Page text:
NEUROMUSCULAR CASE OF THE MONTH - SEPTEMBER 2015From the 2006 Archives: Malignant peripheral nerve sheath tumor in a 5 year old MC Standard
Contributed by Dr.Beatrix Nanai and Dr.
Animal Emergency & Referral Center
Ft.Pierce, FL 34982
The dog presented with a 10 day history of left thoracic
Physical and Neurological Examination
On initial presentation the dog showed left thoracic limb
lower motor neuron paraparesis, although
the dog was weight bearing and could advance the limb. Severe atrophy
of the infraspinatus and supraspinatus muscles was noted with the remainder of the musculature normal in
appearance. There was moderate
caudal cervical hyperesthesia. No
mass or swelling could be palpated in the axillary area.
CBC and chemistry panels – No abnormalities
Abdominal, thoracic and spinal radiographs – No abnormalities
Myelogram – Very mild ventral extradural compressions at C5-6, C6-7
Electromyography – Positive sharp
waves and fibrillation potentials focally in the left supraspinatus and infraspinatus muscles (Fig. 1A). All other muscles evaluated were normal. The
motor nerve conduction velocity could not be measured on the left
MRI – Hyperintensity on T2 at the level of C7 showing an enlarged nerve root (Fig. 1B)
A peripheral nerve sheath tumor was suspected. The owner declined amputation at that time and treatment with gabapentin (10 mg/kg TID), piroxicam (0.3 mg/kg SID), and omeprazole (1 mg/kg SID) was initiated.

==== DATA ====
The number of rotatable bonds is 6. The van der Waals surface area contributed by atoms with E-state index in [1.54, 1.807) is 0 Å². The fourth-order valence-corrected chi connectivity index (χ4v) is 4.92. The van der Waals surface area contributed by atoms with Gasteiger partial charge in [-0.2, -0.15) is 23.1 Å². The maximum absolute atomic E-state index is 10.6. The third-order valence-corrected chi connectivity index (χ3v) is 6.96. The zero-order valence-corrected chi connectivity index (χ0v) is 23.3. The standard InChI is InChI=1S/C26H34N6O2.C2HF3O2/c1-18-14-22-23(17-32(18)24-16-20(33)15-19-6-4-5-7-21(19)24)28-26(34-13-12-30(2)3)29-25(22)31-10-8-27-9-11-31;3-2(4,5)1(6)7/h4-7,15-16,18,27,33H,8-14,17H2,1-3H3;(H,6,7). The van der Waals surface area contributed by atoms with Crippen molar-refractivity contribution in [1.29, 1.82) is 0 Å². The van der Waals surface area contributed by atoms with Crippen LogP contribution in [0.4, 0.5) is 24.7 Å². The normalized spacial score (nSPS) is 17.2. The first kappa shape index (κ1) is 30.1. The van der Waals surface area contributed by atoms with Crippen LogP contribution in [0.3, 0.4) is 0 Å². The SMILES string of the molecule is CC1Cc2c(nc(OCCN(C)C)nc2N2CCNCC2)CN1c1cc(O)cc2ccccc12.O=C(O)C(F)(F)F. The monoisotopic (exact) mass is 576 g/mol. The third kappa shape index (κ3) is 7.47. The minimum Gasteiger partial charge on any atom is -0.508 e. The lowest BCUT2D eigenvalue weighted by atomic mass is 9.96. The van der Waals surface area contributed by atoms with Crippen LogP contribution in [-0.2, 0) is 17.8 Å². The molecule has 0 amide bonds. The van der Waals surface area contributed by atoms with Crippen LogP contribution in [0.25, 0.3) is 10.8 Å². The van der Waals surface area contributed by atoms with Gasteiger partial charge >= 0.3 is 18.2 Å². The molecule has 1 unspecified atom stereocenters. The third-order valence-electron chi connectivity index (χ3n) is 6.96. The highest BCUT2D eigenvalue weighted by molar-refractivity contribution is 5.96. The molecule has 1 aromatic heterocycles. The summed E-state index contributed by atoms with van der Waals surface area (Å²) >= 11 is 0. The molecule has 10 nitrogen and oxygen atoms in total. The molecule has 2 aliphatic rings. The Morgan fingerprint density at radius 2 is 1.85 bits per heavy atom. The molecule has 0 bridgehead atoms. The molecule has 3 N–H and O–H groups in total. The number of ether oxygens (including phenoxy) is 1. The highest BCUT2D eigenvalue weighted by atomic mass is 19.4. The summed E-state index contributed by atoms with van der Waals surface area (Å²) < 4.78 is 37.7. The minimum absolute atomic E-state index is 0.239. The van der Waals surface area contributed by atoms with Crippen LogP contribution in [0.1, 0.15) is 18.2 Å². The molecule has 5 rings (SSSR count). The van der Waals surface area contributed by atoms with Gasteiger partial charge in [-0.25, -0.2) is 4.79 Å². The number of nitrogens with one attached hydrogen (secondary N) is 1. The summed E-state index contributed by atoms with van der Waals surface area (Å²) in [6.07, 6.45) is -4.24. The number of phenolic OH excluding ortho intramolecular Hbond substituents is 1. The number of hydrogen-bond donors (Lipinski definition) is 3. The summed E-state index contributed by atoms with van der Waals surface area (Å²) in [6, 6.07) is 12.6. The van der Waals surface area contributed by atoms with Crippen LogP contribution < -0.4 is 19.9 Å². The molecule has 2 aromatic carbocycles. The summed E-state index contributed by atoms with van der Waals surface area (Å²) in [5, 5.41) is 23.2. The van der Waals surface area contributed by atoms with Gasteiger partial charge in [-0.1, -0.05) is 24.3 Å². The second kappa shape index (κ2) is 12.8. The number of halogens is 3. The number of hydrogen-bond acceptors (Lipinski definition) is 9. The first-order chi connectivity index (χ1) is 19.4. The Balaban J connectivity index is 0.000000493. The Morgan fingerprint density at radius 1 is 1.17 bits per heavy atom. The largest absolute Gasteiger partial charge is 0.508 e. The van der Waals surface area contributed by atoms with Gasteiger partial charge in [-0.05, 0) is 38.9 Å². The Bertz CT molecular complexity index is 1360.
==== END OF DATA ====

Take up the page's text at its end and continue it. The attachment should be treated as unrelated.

Second Presentation 3 weeks
The dog was represented 3 weeks
later and was non-weight bearing (Fig. 1C). Muscle atrophy was more pronounced (Fig. 1D) and affected
all of the left thoracic limb muscles including the biceps and triceps
muscles. The dog was unable to advance the limb. There was still
no evidence of swelling or pain in the axillary region. At this time the owner requested amputation
The left thoracic limb including the scapula was amputated
and a hemilaminectomy performed
at C6-7.The C7 nerve root appeared of appropriate size within
the spinal canal but was thick and firm directly outside the
spinal canal. Histopathology at the time of amputation showed
active denervation within the muscle
biopsies and severe nerve fiber loss, cellular infiltration,
and foci of lymphocytic infiltration
within the subscapular nerve (Fig. 2A,B). Differentials
at this time included malignant peripheral nerve sheath tumor
or, due to the amount of lymphocytic infiltration, a hypertrophic neuritis. A second opinion at that time confirmed
a malignant peripheral nerve sheath tumor (Dr. Brian Summers).
Most peripheral nervous system tumors in the dog are malignant
and undifferentiated, and are best designated malignant peripheral
nerve sheath tumors without specification of the tumor type.
These tumors usually have a bad prognosis as they commonly
extend into the vertebral canal or the thorax. Approximately
3 months after surgery the dog developed a left Horner’s syndrome
and cervical hyperesthesia. One month later, a large mass
was evident at the former surgery site. The dog was euthanized.
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